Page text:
A press release by Statistics New Zealand today indicates that Auckland’s population will be pretty close to 2 million by 2031 – only 21 years away. Here’s the press release in full:

Auckland home to 38 percent of population in 2031

The Auckland region is projected to account for 60 percent of New Zealand’s population growth between 2006 and 2031, with an increase of 570,000 from 1.37 million to 1.94 million, Statistics New Zealand said today. “The Auckland region would be home to 38 percent of New Zealand’s population in 2031, compared with 33 percent in 2006,” Population Statistics manager Denise McGregor said. Natural increase (births minus deaths) is projected to account for almost two-thirds of the population growth, with the remainder due to net migration gains.

Of New Zealand’s 73 territorial authority areas, 44 are projected to have more people in 2031 than in 2006. However, population growth will generally slow over the projection period because of the narrowing gap between births and deaths. The highest growth rates between 2006 and 2031 are expected in Queenstown-Lakes district (an average of 2.2 percent a year) and Selwyn district (2.0 percent). Manukau city and Rodney district (1.7 percent), Waimakariri district (1.6 percent), Tauranga city (1.5 percent) and Franklin district (1.4 percent), are also projected to experience relatively high population growth.

All territorial authority areas will have more older people in the future. In 2031, 34 areas will have more than double the number of people aged 65 years and over, than in 2006. Selwyn district is projected to be home to almost four times the number of people aged 65 years and over in 2031, than in 2006, while Queenstown-Lakes will be home to over three times. Nationally, the number of older people (those aged 65 years and over) is projected to double between 2006 and 2031. “The increase in older people is due to higher life expectancy, accentuated by the baby boomers born during the 1950s and 1960s entering these ages,” Mrs McGregor said.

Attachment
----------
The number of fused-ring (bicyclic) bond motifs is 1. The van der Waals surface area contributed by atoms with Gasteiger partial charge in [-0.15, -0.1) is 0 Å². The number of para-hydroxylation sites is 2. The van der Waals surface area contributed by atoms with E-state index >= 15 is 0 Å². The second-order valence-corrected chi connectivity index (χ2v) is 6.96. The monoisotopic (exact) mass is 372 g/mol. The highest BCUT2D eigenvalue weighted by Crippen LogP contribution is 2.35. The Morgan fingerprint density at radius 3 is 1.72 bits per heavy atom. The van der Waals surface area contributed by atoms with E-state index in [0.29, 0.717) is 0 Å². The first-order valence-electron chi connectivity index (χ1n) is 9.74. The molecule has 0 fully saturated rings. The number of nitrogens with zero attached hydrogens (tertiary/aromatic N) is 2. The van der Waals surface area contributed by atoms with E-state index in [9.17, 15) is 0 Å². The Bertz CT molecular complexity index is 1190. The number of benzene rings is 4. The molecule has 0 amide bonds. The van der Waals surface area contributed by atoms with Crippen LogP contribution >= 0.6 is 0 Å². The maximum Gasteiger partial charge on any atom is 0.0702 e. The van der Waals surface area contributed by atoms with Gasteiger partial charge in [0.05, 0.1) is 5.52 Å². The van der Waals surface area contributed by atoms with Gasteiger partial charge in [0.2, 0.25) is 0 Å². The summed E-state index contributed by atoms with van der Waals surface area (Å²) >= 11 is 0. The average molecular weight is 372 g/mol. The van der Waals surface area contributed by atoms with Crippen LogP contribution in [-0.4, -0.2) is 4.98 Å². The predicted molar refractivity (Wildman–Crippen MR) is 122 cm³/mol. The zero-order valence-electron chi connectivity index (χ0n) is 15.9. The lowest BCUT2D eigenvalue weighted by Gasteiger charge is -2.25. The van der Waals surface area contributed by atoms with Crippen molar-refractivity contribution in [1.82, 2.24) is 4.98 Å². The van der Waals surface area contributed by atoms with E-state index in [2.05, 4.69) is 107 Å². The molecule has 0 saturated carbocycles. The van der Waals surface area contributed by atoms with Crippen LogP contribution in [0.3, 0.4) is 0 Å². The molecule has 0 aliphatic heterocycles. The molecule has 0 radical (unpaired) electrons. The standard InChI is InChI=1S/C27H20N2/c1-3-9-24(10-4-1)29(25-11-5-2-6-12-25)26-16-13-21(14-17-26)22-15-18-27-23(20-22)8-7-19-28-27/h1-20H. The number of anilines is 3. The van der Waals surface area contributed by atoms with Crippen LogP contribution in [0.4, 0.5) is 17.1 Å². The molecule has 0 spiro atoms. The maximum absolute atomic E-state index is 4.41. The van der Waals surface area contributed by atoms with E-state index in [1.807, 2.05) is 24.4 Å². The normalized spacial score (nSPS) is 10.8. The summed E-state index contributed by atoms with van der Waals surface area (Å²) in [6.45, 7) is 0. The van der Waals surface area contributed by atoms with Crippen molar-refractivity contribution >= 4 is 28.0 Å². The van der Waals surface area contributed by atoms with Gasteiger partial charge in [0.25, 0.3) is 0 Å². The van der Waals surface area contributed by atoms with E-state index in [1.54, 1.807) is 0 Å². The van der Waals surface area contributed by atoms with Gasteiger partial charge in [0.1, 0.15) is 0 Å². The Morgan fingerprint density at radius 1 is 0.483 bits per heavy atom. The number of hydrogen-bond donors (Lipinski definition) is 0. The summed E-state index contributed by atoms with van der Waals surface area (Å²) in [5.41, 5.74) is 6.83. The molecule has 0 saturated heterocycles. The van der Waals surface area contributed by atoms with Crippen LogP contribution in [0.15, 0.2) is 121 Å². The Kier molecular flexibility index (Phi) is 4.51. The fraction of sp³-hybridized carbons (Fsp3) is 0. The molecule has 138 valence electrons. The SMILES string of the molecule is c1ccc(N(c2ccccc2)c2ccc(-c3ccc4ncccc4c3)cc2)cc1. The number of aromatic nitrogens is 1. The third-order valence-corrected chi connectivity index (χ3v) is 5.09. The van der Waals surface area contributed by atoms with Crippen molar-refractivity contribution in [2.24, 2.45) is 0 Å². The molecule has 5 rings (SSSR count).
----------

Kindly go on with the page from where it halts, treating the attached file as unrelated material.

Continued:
Somewhat hilariously, the New Zealand Herald website is reporting that by 2031 60% of all New Zealanders will be living in Auckland. Ummm…. no, that’s 60% of the country’s population growth between now and 2031 will be in Auckland.

Now one could suggest that as 60% of the country’s population growth will be in Auckland over the next 21 years, perhaps 60% of the transport spending in the country on new infrastructure should also be in Auckland. After all, one doesn’t really need to widen roads or build new railway lines in places whose population isn’t getting any larger you would think. Generally Auckland has struggled to keep up with its population growth in terms of providing infrastructure – particularly during the 1980s and 1990s when it seems like not much at all was built (maybe our political thinking at the time was hoping “the market” would come along and build it for us?)